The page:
Tackling drug dependency

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Dundee is the drug deaths capital of Europe. Jim Barlow assesses the strengths and weaknesses of the recent Dundee Drugs Commission report, which suggests a number of approaches to a complex issue.

The Dundee Drugs Commission report published last autumn signified a major break with the policies around drug dependency pursued by successive UK governments ever since US president Richard Nixon launched the War on Drugs in the US in 1971.

It followed increasing concern about the issue in Scotland in general and Dundee in particular. In 2018 some 1,187 people died in Scotland from drug causes, with 53 of them recorded in Dundee. That’s one family a week in Dundee losing a family member to drug-induced death.

Over a year ago, following many articles in the local press, accompanied with photographs of “drug users” depicted in sad compromising situations, the local SNP council along with Labour councillors called for action to be taken. The hidden mess of drug dependency could no longer be hidden or swept under the carpet. The “problem” has become glaring for all to see.

Dundee City councillors initiated a plan to ask the local NGO Dundee Partnership to oversee a committee to tackle drug abuse in the city. The Dundee Partnership then initiated what has become known as the Dundee Drugs Commission.

This Commission took evidence from around a thousand people for nearly a year in an effort to try and come up with some conclusions about how to get to grips with drug dependency in Dundee.

The report, alongside a city-wide conference, highlighted the terrible lack of any joined up services throughout the city, from GPs, Drug Health units, social services, chemists, housing, addiction recovery, mental health units and so on. It was clear that most of these services did not speak one another on any regular basis.

The drug-dependent community in Dundee faced severely disjointed services, making access to methadone or alternatives very difficult. People had to wait weeks, forcing them into the hands of local drug dealers. If you missed an appointment, just as with Universal Credit, you would be thrown off the treatment regime.

The health service treatment in Dundee has been described as “rigid and punitive”. But buying street “vallies” in Dundee city centre is relatively easy. Just visit the front door of any chemist shop and you will see dealers conducting drug sales at any time of the day. More often than not these drugs are tainted with a concoction of other poisonous substances. Hence Dundee has the unfortunate title of being not only the drug deaths capital of Scotland, but of Europe.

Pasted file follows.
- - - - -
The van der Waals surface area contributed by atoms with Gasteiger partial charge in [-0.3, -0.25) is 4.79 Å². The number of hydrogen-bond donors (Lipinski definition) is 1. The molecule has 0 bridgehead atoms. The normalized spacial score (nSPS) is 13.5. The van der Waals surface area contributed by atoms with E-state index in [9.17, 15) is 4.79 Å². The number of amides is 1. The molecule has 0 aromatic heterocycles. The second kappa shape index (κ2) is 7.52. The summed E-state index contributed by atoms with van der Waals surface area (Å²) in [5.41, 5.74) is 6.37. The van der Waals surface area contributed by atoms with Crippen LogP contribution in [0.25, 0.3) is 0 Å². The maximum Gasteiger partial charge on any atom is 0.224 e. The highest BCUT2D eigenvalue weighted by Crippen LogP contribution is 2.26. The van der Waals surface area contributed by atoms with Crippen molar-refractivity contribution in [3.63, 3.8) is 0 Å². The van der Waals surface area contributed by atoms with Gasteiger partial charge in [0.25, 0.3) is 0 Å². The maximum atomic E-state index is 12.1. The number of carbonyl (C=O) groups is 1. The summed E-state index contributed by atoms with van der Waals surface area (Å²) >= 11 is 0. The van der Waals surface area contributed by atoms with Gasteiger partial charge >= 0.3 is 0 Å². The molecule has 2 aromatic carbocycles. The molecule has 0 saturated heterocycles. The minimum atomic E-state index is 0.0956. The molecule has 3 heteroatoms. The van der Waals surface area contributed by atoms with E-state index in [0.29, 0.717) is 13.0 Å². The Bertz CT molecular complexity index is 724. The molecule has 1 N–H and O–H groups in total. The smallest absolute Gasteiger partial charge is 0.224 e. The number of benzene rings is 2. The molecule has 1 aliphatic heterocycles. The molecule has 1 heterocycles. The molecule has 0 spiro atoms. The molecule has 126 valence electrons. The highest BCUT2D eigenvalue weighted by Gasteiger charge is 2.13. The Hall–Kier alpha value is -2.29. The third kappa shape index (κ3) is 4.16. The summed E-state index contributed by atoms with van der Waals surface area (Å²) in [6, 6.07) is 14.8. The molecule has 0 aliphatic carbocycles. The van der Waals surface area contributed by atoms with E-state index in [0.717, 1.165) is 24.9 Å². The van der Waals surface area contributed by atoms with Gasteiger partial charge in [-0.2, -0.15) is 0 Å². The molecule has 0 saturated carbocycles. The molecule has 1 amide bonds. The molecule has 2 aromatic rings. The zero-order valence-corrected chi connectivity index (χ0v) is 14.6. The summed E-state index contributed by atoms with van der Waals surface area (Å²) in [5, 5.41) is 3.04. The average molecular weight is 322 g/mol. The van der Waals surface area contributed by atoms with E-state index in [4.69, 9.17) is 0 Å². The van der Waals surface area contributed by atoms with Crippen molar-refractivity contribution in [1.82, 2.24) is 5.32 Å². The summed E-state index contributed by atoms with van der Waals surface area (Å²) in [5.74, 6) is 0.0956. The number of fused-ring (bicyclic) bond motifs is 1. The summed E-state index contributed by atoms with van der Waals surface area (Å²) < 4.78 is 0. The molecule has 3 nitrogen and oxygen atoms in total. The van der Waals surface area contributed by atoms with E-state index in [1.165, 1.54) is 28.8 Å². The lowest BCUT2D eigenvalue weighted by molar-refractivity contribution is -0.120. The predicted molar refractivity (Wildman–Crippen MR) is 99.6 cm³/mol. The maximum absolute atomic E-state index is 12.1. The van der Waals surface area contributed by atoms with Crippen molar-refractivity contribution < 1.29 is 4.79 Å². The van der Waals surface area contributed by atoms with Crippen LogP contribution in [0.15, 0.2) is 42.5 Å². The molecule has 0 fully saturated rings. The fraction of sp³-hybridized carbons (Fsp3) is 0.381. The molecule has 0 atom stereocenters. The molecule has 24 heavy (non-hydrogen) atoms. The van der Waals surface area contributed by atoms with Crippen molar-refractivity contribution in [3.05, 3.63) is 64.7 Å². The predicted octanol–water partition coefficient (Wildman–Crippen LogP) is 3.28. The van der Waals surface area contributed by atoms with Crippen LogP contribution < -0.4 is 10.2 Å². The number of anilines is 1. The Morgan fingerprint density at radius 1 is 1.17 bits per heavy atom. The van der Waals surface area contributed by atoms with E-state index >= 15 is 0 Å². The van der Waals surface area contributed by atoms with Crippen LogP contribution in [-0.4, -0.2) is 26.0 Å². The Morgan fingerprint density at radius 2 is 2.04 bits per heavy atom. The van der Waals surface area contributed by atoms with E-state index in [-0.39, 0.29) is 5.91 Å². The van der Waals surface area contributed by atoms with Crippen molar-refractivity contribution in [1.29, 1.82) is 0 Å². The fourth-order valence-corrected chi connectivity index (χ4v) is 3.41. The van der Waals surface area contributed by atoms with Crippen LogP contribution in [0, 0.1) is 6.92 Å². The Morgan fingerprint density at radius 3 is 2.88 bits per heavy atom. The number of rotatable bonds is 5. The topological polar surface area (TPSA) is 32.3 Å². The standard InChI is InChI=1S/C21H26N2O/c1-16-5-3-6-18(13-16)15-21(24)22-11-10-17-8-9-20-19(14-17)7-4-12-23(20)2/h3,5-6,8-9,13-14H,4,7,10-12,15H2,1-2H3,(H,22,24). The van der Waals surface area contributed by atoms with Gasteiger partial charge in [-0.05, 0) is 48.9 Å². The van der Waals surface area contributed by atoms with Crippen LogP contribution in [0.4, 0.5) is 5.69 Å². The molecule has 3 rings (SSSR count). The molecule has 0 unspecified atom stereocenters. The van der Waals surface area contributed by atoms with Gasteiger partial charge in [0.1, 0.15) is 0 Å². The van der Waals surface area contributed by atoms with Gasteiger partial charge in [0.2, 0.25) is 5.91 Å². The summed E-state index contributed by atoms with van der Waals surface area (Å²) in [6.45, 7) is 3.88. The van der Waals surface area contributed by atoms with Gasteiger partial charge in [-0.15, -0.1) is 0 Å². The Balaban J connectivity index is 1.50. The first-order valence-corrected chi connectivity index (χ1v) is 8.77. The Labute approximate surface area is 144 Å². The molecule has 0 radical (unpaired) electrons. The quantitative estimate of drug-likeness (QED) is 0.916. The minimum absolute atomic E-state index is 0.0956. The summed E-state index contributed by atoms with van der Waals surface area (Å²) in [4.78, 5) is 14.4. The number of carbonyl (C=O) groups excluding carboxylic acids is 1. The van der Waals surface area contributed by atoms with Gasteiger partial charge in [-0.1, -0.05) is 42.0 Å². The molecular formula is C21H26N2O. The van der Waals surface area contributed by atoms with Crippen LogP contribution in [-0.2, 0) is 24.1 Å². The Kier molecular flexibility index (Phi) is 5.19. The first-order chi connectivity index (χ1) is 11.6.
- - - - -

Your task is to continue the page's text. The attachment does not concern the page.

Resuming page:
The Commission has come up with some useful conclusions, many of them following the examples already ongoing in countries such as Canada, Iceland and Portugal, which have decriminalised the use of drugs, and where drug use is now treated as a health issue, not a criminal one.

For example, treating drug-dependent people with a more “holistic” approach by adopting a “no unplanned discharges” policy, prioritising access, retention and quality of care. Getting all of the different services talking together is another proposal.

The Commission also pointed to the use of language, and quickly dropped the “misuse” term. It argued that constantly referring to drug dependent people as “junkies”, “druggies”, “addicts”, “abusers”, “dirties”, “unclean”, “misusers” simply serves to reinforce negative stereotypes. It proposed changing the way we refer to people and start to show kindness, compassion and hope.

The report follows the Scottish Affairs Select Committee’s recent claim that decriminalisation “may help cut deaths”. SNP MP Pete Wishart has said: “The evidence is clear — the criminal justice approach does not work. Decriminalisation is a pragmatic solution to problem drug use.”

As the UK government refuse to budge on their War on Drugs policy the SNP has now called for more devolved powers in order to try a tackle the matter. It would like to introduce, for example, safe places for those dependent on drugs to inject and dispose of needles. The Tory government says this would be a criminal act and cannot allow the Scottish government to introduce such health measures.

Sharon Brand, a self-help recovery worker in Dundee, gave a lot of evidence to the Commission. She argues that the Commission has started to give some hope to many people in Dundee and beyond, but if we are sitting here a year from now with the drug deaths figure just as high, then it will have failed.

But in some respects it has failed already. Unlike the Scottish Affairs Committee, it failed to include in its remit a debate around decriminalisation and legalisation. Dundee’s top cop Andrew Todd for Police Scotland addressed the Commission’s conference but had nothing to say about the policies of how the Dundee police should deal with the city’s drug dependent community. He certainly didn’t argue that they ought to be leading with kindness, compassion and hope.
This conference was a mixture of the “great and the good” from around Dundee but also with many of the city’s workers who are on the sharp end of dealing with drugs. It is these workers who will have the very difficult job of continuing to treat thousands in this city who are affected by drugs, legal or illegal.